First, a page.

Patterns of Statin Initiation, Intensification, and Maximization Among Patients Hospitalized with an Acute Myocardial Infarction
Background—Intensive statins are superior to moderate statins in reducing morbidity and mortality after an acute myocardial infarction (AMI). While studies have documented rates of statin prescription as a quality performance measure, variations in hospitals' rates of initiating, intensifying and maximizing statin therapy after AMI are unknown.
Methods and Results—We assessed statins at admission and discharge among 4340 AMI patients from 24 US hospitals (2005-08). Hierarchical models estimated site variation in statin initiation in naïve patients, intensification in those on sub-maximal therapy, and discharge on maximal therapy (defined as a statin with expected LDL-C lowering ≥50%), after adjusting for patient factors including LDL-C. Site variation was explored with a median rate ratio (MRR), which estimates the relative difference in risk ratios of 2 hypothetically identical patients at 2 different hospitals. Among statin naïve patients, 87% without a contraindication were prescribed a statin, with no variability across sites (MRR 1.02). Among patients who arrived on sub-maximal statins, 26% had their statin therapy intensified with modest site variability (MRR 1.47). Among all patients without a contraindication, 23% were discharged on maximal statin therapy with substantial hospital variability (MRR 2.79).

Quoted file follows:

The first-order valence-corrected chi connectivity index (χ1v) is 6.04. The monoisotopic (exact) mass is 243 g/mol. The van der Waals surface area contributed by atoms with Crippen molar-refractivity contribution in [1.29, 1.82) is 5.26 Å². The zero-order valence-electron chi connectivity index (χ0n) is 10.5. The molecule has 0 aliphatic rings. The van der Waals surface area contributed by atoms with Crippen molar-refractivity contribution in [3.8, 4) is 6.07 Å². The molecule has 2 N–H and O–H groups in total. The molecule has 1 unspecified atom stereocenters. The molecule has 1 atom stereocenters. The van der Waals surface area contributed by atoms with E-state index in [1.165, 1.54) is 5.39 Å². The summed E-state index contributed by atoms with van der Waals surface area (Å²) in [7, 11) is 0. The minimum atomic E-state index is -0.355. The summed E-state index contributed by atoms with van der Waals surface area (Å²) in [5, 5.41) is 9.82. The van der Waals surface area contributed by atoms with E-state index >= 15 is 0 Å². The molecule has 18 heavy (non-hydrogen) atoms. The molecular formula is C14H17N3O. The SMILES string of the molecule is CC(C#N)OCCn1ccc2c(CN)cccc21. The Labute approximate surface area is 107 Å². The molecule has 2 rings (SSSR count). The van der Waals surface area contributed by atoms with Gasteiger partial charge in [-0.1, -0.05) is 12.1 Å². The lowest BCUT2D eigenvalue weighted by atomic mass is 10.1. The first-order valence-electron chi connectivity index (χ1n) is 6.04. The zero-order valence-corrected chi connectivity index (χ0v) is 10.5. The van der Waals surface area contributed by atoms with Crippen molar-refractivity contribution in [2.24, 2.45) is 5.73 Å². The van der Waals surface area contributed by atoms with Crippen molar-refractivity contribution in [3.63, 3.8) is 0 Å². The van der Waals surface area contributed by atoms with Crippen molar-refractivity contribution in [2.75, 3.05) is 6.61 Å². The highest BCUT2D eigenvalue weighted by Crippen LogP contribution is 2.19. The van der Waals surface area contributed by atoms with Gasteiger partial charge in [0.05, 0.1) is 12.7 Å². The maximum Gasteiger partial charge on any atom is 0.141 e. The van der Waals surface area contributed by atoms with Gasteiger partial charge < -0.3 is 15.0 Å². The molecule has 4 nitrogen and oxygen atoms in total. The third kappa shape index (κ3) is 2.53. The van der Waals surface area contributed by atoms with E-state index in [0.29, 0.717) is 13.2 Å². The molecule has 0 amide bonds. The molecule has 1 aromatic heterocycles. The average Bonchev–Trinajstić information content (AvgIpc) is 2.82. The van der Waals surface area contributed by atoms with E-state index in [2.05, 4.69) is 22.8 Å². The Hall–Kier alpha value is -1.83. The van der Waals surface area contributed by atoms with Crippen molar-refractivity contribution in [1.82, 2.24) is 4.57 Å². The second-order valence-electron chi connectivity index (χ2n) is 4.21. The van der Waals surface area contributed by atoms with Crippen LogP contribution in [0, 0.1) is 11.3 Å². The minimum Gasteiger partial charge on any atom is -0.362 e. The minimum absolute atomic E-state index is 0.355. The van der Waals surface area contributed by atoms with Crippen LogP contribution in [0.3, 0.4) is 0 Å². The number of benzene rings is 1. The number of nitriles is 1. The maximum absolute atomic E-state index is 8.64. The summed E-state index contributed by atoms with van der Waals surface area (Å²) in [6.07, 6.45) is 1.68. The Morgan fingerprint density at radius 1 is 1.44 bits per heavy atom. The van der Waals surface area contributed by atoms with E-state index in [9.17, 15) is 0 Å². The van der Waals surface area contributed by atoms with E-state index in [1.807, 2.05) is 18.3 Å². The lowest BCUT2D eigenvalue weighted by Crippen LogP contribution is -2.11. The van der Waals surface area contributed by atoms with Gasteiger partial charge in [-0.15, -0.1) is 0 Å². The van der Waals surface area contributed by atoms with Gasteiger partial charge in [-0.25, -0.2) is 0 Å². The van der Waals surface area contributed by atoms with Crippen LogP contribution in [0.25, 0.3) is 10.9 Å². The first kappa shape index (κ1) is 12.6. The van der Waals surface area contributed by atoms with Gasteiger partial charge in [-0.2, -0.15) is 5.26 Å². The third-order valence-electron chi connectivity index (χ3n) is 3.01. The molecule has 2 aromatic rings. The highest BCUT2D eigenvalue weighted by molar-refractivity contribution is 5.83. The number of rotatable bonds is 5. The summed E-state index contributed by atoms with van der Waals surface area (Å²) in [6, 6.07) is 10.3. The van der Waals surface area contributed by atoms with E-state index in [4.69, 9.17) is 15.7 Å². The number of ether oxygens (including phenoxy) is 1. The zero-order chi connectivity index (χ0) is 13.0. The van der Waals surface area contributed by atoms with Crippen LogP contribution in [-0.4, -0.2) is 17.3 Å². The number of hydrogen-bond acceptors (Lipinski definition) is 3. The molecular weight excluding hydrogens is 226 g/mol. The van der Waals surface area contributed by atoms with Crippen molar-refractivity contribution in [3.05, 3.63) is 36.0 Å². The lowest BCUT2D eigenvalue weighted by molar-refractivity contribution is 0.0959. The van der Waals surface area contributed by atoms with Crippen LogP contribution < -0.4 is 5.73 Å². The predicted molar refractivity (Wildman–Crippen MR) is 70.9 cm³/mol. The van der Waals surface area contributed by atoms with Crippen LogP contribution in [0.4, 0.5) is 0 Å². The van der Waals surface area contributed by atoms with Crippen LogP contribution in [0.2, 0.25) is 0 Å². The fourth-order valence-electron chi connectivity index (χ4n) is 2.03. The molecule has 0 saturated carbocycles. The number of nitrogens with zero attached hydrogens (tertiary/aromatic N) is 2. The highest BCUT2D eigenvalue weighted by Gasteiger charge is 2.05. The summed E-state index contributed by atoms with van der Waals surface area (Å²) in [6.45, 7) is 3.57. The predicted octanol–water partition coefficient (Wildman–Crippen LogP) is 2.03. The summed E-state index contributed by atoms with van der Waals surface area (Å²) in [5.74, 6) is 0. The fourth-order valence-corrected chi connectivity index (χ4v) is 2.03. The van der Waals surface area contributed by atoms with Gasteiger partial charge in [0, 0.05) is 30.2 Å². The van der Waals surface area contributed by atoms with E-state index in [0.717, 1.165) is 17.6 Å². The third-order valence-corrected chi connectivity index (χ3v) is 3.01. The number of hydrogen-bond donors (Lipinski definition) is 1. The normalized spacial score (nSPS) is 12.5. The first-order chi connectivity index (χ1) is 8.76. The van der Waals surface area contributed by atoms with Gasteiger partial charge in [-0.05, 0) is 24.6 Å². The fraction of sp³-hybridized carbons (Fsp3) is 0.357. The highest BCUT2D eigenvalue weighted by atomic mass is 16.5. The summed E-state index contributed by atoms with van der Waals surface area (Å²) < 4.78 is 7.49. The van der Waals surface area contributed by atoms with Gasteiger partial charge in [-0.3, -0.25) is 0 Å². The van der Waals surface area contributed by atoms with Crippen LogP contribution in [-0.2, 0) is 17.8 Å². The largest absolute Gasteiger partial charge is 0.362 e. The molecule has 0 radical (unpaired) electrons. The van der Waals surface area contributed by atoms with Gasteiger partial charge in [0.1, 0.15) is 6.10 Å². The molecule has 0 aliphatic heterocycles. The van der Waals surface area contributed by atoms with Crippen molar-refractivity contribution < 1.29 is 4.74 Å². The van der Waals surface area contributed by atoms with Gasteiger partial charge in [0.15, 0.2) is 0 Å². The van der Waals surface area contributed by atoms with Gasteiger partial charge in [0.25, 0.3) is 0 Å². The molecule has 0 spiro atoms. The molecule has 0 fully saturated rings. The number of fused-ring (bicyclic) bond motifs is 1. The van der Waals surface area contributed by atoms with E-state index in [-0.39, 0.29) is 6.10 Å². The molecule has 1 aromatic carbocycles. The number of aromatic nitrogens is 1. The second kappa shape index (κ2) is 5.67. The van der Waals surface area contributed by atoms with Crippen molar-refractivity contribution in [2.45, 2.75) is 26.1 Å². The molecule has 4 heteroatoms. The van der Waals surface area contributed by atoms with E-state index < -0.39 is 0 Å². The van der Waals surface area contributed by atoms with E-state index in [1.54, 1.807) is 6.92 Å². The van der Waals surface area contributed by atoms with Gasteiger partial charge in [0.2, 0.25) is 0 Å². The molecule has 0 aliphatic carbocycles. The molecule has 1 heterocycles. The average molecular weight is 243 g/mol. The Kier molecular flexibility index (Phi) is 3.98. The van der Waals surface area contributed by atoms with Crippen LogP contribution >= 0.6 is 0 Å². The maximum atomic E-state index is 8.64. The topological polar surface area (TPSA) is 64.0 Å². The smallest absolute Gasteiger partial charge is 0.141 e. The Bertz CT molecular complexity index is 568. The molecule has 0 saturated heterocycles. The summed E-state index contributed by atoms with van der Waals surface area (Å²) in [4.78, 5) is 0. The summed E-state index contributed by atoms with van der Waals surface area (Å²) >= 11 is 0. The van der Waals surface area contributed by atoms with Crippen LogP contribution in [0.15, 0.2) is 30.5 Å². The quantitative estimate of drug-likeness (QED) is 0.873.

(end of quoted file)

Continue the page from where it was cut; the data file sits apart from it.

Conclusions—In a large, multicenter AMI cohort, nearly 90% of patients were started on statins during hospitalization, with no variability across sites. However, rates of statin intensification and maximization were low and varied substantially across hospitals. Given that more intense statin therapy is associated with better outcomes, changing the existing performance measures to include the intensity of statin therapy may improve care.
- Received May 6, 2013.
- Revision received December 13, 2013.
- Accepted December 19, 2013.